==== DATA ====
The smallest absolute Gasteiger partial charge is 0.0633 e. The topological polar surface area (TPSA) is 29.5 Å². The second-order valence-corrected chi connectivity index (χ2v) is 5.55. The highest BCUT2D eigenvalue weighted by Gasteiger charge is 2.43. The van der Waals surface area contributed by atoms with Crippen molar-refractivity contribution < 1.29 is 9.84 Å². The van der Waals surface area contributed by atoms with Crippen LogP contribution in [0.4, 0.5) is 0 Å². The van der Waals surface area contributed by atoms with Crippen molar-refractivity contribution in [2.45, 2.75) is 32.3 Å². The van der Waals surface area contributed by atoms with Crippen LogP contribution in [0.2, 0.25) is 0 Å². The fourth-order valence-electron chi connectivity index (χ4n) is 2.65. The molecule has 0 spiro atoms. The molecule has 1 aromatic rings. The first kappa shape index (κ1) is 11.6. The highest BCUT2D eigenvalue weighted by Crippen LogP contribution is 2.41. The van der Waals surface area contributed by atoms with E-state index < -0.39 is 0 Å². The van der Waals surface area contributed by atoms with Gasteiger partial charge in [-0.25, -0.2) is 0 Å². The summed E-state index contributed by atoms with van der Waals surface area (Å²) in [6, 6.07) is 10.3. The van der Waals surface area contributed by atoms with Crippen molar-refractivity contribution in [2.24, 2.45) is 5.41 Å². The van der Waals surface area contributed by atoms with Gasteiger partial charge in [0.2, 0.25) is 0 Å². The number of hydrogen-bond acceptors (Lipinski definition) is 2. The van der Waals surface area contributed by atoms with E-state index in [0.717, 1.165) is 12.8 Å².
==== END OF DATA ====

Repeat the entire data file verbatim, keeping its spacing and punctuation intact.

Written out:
The smallest absolute Gasteiger partial charge is 0.0633 e. The topological polar surface area (TPSA) is 29.5 Å². The second-order valence-corrected chi connectivity index (χ2v) is 5.55. The highest BCUT2D eigenvalue weighted by Gasteiger charge is 2.43. The van der Waals surface area contributed by atoms with Crippen molar-refractivity contribution < 1.29 is 9.84 Å². The van der Waals surface area contributed by atoms with Crippen LogP contribution in [0.4, 0.5) is 0 Å². The van der Waals surface area contributed by atoms with Crippen molar-refractivity contribution in [2.45, 2.75) is 32.3 Å². The van der Waals surface area contributed by atoms with Crippen LogP contribution in [0.2, 0.25) is 0 Å². The fourth-order valence-electron chi connectivity index (χ4n) is 2.65. The molecule has 0 spiro atoms. The molecule has 1 aromatic rings. The first kappa shape index (κ1) is 11.6. The highest BCUT2D eigenvalue weighted by Crippen LogP contribution is 2.41. The van der Waals surface area contributed by atoms with E-state index < -0.39 is 0 Å². The van der Waals surface area contributed by atoms with Gasteiger partial charge in [-0.25, -0.2) is 0 Å². The summed E-state index contributed by atoms with van der Waals surface area (Å²) in [6, 6.07) is 10.3. The van der Waals surface area contributed by atoms with Crippen molar-refractivity contribution in [2.24, 2.45) is 5.41 Å². The van der Waals surface area contributed by atoms with Gasteiger partial charge in [0.2, 0.25) is 0 Å². The number of hydrogen-bond acceptors (Lipinski definition) is 2. The van der Waals surface area contributed by atoms with E-state index in [0.717, 1.165) is 12.8 Å².